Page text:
Conducting human subjects research requires protection of privacy and confidentiality of all participants similar to when working with children or other vulnerable populations. This video, intended for youth workers, does an excellent job describing the privacy and confidentiality protections afforded all research participants, regardless of age or vulnerability status. In addition, the information on mandated reporting describes the limited circumstances under which privacy and confidentiality requirements are waived. (Video ref 45)
Confidentiality concerns often center on how the information obtained from subjects is guarded from being improperly revealed. Researchers should take precautions to guard all study data, but extra caution must be taken with data that contains individual identifiers on it. There are some standard practices which, under most circumstances, will guard against confidentiality breeches. These include: using codes instead of individual identifiers, removing the face sheet (which may contain names, addresses, and other identifiers), disposing of hard copies of data properly, and strictly controlling access to data. When the research concerns highly sensitive topics, other precautions may be put into place. This may include having the requirement for signed consent forms waived. Or the data may be collected in an anonymous fashion, such as through an online survey. In some circumstances, such as when research into illegal activities is being conducted, Certificates of Confidentiality, discussed below, may be obtained to protect the data from compelled disclosure. (ref 15)
During dissemination, whether it is in an electronic or print publication, or an oral presentation, researchers must be careful not to reveal individual data but only aggregate data. Care also needs to be taken if even seemingly non-individual data could be used to identify a particular person. For example, if an agency is named that only has a few employees and only one of them is a young female, to discuss a “young, female subject” and name the agency can compromise her privacy, even though, under many circumstances to use the term “young, female subject” would not be an individual identifier.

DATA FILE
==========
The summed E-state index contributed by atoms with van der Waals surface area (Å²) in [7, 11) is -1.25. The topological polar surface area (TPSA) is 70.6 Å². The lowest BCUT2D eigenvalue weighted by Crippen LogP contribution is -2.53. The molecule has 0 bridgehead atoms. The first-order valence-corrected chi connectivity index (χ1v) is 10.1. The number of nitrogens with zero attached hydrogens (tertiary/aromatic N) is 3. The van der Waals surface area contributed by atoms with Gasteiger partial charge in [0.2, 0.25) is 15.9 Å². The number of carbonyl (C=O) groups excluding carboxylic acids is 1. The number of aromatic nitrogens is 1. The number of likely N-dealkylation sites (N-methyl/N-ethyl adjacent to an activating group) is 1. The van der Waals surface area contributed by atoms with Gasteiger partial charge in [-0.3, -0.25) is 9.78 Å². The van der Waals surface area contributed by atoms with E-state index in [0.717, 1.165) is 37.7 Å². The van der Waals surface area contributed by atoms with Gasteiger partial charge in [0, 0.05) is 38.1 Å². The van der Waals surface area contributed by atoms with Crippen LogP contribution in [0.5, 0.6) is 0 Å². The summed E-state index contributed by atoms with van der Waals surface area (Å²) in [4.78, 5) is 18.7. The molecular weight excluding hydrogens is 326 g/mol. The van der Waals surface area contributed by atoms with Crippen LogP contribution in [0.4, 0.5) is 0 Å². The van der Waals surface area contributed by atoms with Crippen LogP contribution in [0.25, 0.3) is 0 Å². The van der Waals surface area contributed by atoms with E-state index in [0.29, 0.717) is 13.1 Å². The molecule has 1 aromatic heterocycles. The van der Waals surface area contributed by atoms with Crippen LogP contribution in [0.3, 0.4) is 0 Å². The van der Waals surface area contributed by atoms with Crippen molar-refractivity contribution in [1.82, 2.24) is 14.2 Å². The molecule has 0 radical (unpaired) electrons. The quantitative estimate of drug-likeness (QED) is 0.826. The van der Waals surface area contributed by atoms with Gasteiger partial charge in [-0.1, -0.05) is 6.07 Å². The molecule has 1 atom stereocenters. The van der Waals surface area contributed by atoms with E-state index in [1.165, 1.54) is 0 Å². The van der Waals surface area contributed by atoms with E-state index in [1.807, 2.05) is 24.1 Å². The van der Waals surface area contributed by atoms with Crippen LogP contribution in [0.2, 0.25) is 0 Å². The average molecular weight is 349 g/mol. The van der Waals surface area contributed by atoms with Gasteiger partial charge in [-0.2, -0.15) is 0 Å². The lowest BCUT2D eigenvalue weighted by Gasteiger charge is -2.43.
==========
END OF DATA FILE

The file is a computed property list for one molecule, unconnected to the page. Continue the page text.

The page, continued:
Certificates of Confidentiality
Download PDF (REF 75)
In certain circumstances, researchers may apply to the National Institutes of Health (NIH) for a Certificate of Confidentiality to protect against compelled disclosure of information about subjects who are involved in sensitive research topics. The Certificate of Confidentiality serves as protection against compelled disclosure from all levels of government—local, state and federal. It is intended to encourage participation in research by subjects who might otherwise fear that their identity would be revealed and they would suffer negative consequences as a result of their involvement in the research. This can be especially important to institutions and individuals who engage in research on sensitive topics such as genetic information, sexual information, substance abuse, and illegal behaviors. The protections afforded by the Certificate of Confidentiality begin when the certificate is issued or at the time the research commences and the data is protected in perpetuity. (ref 26)
There have been some legal actions taken to compel disclosure of information protected by Certificates of Confidentiality, but these actions were unsuccessful at the state level and the Supreme Court of the United States refused to hear the case. (ref 42)
Health Insurance Portability and Accountability Act (HIPAA)
(Video ref 96)
The “Privacy Rule” established a set of national standards for the protection of health information. The Privacy Rule protects individually identifiable information. This protects demographic information that relates to an individual’s past/present/future physical or mental health of condition; care that may have been provided to that individual and payment for that care. There are, however, no restrictions on the use or disclosure of de-identified health information. De-identified health information does not identify individuals directly, nor can an individual’s identity be ascertained by the information. Information may be de-identified in one of two ways. (ref 43)
The Privacy Rule does not preclude the need for a Certificate of Confidentiality. Certain information may be disclosed even under the privacy rule HIPAA and a Certificate prevents that. For example, judicial and administrative proceedings may compel disclosure, and law enforcement officials may compel disclosure. (ref 43) It should also be noted that the Patriot Act does not affect the protections afforded by the Certificate. (ref 42) (Go To Health Insurance Portability and Accountability Act Course)
Family Educational Rights and Privacy Act (FERPA)